"Adding a layer of support, positivity, and tools that people can engage with can sometimes be more helpful than just medication or just traditional therapy," says Bornheimer, whose research is in suicide prevention. "It's meant to be an add-on. In our world of behavioral health treatment, that's often missing. A lot of times, things that are framed as wellness are not part of the picture. Our hope is to make that more accessible."

In addition to programming for young adult participants, Garrett's Space intends to provide training to equip family and community members with skills to help those in need. The "Your Support Team" model, currently in its research phase, will enable participants to nominate individuals in their social network to be trained to provide support.

"Always in the back of my mind is the question [of] whether this would have helped our son,"  Scott Halpert says. "And that's really how we're thinking about our programming. Is this the type of thing — creating additional connections and support — that would have helped Garrett? And will it help other young adults?"
Scott Halpert.
"We envision this as rehab and reset for mental health issues," Julie Halpert says. "We want to reach young adults and let them know they are not alone. And we also want them to develop some healthy coping skills for living in what is becoming an increasingly complicated and troublesome world."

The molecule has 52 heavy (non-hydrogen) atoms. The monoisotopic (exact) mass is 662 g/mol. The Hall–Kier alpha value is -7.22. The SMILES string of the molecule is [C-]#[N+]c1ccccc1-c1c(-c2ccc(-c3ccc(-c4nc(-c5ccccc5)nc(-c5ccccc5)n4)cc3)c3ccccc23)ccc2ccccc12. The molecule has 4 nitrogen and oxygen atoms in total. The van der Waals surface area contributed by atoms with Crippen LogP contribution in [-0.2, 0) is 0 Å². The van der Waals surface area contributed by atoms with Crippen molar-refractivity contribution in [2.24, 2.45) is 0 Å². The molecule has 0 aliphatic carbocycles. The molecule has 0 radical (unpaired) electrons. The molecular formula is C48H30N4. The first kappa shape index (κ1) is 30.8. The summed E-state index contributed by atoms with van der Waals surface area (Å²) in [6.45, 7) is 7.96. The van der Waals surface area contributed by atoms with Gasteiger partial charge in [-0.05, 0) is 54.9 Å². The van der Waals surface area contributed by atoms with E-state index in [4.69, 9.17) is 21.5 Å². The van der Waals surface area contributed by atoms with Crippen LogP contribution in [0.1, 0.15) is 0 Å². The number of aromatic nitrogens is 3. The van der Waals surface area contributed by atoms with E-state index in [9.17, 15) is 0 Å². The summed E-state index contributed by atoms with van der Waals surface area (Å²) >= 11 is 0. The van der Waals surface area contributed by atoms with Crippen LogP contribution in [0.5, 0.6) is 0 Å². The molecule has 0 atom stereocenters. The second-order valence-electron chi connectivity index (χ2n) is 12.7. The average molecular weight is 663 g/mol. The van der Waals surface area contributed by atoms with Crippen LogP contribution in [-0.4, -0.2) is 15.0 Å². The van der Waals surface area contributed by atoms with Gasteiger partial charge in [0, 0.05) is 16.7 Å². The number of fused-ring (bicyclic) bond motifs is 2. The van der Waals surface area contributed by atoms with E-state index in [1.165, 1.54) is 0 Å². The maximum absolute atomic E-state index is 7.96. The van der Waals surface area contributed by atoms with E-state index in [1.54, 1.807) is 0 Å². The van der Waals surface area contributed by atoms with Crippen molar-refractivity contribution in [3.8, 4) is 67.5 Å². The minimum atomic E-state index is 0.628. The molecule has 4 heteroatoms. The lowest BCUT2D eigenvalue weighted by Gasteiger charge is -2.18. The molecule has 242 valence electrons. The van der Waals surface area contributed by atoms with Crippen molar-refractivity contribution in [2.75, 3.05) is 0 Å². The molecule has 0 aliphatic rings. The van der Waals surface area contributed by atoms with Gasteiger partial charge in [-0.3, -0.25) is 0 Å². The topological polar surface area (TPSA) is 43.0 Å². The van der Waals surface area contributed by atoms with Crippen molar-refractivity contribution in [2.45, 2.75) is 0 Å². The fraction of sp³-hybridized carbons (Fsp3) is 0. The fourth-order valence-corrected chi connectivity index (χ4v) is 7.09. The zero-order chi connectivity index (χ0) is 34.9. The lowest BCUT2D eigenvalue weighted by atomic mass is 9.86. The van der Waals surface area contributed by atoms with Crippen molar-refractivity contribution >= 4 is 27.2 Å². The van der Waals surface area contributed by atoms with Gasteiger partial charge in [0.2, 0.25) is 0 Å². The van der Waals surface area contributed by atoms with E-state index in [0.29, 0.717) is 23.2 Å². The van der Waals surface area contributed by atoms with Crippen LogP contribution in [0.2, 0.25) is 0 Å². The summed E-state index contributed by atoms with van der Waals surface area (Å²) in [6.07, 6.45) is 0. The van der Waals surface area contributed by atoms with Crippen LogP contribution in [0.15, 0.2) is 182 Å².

On Sept. 3-4, Garrett's Space will host a 24-hour virtual fundraiser to raise money for its wellness programming and residential center. Information on the event, which will feature CNN Senior Political Commentator David Axelrod, Sen. Debbie Stabenow, and Broadway performers, is available at www.garrettsspace.org.

Programming offered by Garrett's Space is free and open to young adults ages 18-28 in need. Visit Garrett's Space's website to learn more. If you or someone you know is considering suicide, call The National Suicide Prevention Lifeline: (800) 273-8255. 

Jeanne Hodesh is a freelance writer based in Ann Arbor, where she covers small business, food, and culture. She holds an MFA from Hunter College. Her essays and articles have appeared in Lenny Letter, The Hairpin, and Time Out New York, among other publications.

All photos by Doug Coombe.